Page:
Recent advancements in time-of-flight-based momentum microscope development have led to a growing presence of this novel detection scheme in photoemission studies, as it enables highly parallelized and simultaneous acquisition of the full 3-dimensional momentum- and energy-resolved photoelectron distribution. Combining such instruments with modern high-repetition-rate extreme ultraviolet (XUV) laser sources for ultrafast pump-probe photoemission experiments seems like an ideal match, and is followed by several groups worldwide. However, particularly important for time-resolved studies, several factors such as space-charge effects need to be considered and depend on the chosen analyzer type.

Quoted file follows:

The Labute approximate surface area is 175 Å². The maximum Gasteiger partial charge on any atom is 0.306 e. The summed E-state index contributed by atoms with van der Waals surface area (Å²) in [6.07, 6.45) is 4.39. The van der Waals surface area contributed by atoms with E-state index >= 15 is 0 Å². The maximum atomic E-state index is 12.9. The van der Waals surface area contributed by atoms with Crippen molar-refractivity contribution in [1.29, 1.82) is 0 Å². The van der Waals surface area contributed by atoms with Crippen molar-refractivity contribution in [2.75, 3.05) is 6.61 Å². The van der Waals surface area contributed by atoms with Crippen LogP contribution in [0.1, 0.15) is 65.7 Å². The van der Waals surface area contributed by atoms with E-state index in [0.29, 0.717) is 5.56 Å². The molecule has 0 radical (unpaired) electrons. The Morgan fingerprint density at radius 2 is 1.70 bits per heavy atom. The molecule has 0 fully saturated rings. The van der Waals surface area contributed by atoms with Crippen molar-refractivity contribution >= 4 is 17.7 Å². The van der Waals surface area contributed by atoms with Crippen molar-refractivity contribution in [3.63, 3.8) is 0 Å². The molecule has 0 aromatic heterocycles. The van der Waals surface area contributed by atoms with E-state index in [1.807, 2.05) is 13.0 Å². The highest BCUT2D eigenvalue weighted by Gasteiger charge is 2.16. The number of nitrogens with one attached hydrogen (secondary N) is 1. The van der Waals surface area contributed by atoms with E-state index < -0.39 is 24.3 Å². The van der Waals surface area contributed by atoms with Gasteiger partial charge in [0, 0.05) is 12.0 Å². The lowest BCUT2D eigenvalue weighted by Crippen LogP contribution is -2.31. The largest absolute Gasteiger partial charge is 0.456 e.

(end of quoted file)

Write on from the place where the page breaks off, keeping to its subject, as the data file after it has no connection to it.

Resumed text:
In our study (Rev. Sci. Instr. 91, 123112 (2020)) we present a first benchmark comparison of the momentum microscope and the current standard spectrometer used in photoelectron spectroscopy, i.e., the hemispherical analyzer, with a focus on time-resolved ARPES experiments. Our unique setup combines a state-of-the-art laser-based high-repetition-rate XUV light source and both types of photoelectron detectors in a single apparatus, which allows us to quantify critical experimental parameters. We identify advantages and limitations of both instruments, and discuss their complementary nature in the context of various (time-resolved) ARPES scenarios.